In a light airplane like the CT, more than a knot or two of tailwind will lead to extreme float and/or very fast touchdown speed.  LSA drivers need to use even more caution than other pilots with regard to downwind landings. 

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It happened a few times to me when landing with shifting direct 90 degrees crosswind - if wind is coming from , say,  18 and then you pick 27  ( 9 or 27 are your choices ) then if it shifts to perhaps 16 at the last moment , you end up with some tailwind and the only way to recognize it is via ground speed and then go around if it is too high ...

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3 hours ago, FlyingMonkey said:

Ed's incident was a taxi mishap, which is understandable.  But why would you intentionally *land* with any significant quartering tailwind?  Find a runway into the wind!

 

Completely understandable. 
 

True confession: About a week ago I took off from my home field with little or no wind and flew around for about 45 minutes. I wondered why I was having to slip so aggressively on final to get down, and why I was eating up so much runway in the flare. Only after landing did I notice the windsock was nearly straight out - the wrong way, of course. So, it happens. 

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8 hours ago, FlyingMonkey said:

Ed's incident was a taxi mishap, which is understandable.  But why would you intentionally *land* with any significant quartering tailwind?  Find a runway into the wind!

In a light airplane like the CT, more than a knot or two of tailwind will lead to extreme float and/or very fast touchdown speed.  LSA drivers need to use even more caution than other pilots with regard to downwind landings. 

answer 1 a one way strip, you have no other choice if you want to land there.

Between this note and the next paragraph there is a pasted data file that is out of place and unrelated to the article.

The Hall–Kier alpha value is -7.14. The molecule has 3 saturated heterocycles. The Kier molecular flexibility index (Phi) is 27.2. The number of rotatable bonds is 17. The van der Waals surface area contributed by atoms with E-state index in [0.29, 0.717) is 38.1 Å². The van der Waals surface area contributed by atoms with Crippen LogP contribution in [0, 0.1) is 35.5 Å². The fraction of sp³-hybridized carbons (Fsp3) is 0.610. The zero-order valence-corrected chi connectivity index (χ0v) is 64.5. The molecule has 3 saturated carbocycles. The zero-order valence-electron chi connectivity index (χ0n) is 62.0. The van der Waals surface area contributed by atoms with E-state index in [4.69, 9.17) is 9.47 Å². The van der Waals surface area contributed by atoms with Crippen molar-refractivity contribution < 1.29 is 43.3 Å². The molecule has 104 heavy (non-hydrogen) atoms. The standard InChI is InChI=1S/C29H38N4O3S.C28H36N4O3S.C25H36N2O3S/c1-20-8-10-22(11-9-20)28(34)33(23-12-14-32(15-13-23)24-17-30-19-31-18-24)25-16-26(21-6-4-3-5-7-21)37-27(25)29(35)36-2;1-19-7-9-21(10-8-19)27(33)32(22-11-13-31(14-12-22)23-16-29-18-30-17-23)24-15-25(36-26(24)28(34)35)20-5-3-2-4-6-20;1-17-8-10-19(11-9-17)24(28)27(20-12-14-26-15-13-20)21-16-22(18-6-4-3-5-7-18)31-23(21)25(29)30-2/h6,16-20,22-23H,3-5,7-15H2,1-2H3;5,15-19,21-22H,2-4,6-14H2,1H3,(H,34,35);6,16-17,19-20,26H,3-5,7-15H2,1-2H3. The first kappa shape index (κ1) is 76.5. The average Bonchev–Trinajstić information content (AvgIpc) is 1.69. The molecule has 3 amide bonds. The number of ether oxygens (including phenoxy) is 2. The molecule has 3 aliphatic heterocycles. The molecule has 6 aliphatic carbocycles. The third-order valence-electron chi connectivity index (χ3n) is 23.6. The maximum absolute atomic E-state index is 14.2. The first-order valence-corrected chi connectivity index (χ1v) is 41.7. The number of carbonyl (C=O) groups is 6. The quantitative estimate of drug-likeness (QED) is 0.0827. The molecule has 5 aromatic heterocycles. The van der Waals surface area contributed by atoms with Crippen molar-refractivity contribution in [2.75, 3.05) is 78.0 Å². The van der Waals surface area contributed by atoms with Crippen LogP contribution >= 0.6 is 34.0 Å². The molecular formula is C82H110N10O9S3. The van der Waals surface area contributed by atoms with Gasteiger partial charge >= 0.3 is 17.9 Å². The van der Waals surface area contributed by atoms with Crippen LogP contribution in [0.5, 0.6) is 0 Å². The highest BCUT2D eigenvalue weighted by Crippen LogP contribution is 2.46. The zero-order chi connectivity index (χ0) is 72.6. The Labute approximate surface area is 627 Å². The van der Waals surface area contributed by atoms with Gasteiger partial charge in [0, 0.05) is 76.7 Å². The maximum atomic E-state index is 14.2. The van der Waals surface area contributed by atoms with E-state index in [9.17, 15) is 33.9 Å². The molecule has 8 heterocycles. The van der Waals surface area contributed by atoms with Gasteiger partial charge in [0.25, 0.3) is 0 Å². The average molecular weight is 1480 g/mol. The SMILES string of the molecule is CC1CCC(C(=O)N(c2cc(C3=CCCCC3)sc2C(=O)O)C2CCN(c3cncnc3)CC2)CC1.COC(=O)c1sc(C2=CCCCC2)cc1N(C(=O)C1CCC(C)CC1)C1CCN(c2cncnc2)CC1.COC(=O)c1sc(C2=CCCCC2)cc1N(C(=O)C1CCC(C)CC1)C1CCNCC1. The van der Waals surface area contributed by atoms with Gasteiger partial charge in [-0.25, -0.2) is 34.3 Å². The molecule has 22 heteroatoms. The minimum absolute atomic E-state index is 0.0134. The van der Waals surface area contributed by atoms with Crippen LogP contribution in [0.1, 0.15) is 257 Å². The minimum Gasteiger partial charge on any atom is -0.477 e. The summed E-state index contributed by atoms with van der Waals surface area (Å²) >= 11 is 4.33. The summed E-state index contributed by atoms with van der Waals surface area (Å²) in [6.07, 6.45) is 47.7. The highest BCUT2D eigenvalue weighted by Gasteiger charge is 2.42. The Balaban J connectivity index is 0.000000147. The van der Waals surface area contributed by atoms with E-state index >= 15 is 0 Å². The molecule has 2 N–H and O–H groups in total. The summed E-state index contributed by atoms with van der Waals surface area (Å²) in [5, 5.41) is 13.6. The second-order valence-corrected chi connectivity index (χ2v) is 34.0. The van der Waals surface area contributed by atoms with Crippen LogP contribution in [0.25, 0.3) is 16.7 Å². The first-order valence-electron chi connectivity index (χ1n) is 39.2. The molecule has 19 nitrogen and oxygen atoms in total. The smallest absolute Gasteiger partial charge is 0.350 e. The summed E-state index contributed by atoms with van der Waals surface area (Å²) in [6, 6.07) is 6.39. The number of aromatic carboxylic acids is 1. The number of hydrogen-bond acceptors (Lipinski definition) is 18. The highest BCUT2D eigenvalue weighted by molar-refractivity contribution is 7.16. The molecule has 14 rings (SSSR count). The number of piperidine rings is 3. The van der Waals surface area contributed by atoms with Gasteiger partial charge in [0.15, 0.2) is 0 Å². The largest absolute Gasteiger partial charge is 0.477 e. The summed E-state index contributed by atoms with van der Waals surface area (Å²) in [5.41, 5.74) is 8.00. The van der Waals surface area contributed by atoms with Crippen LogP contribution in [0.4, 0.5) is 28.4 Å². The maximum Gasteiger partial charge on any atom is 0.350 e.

answer 2 slope, landing down hill is not safe.

answer 3 a 10 kt. tailwind is ok as long as you pay very careful attention to speed and use full flap.

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3 minutes ago, ct9000 said:

answer 1 a one way strip, you have no other choice if you want to land there.

answer 2 slope, landing down hill is not safe.

answer 3 a 10 kt. tailwind is ok as long as you pay very careful attention to speed and use full flap.

Answer 4 you have an engine out on departure and turn around to make the opposite runway

 

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1 hour ago, Skunkworks85 said:

Answer 4 you have an engine out on departure and turn around to make the opposite runway

 

This maneuver kills a lot of people!

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16 minutes ago, Buckaroo said:

This maneuver kills a lot of people!

May have SAVED my life once. Climbed out of Felts Field in a Luscombe when the engine quit. Straight ahead was about as horrible as you could imagine. Turned, kept speed up while in the turn and landed halfway down the runway. 500’ was plenty of altitude. I remember the wind was down the runway at least 15 knots. 

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4 minutes ago, KentWien said:

May have SAVED my life once. Climbed out of Felts Field in a Luscombe when the engine quit. Straight ahead was about as horrible as you could imagine. Turned, kept speed up while in the turn and landed halfway down the runway. 500’ was plenty of altitude. 

Great job for you but statistically a pilot that decides to turn back to the field after a power failure odds of a successful landing are very few! We always teach the 45° rule land 45° to the left or to the right never try to turn back to the field you’ve got a tail wind situation against you and stalls and spins etc it’s deadly!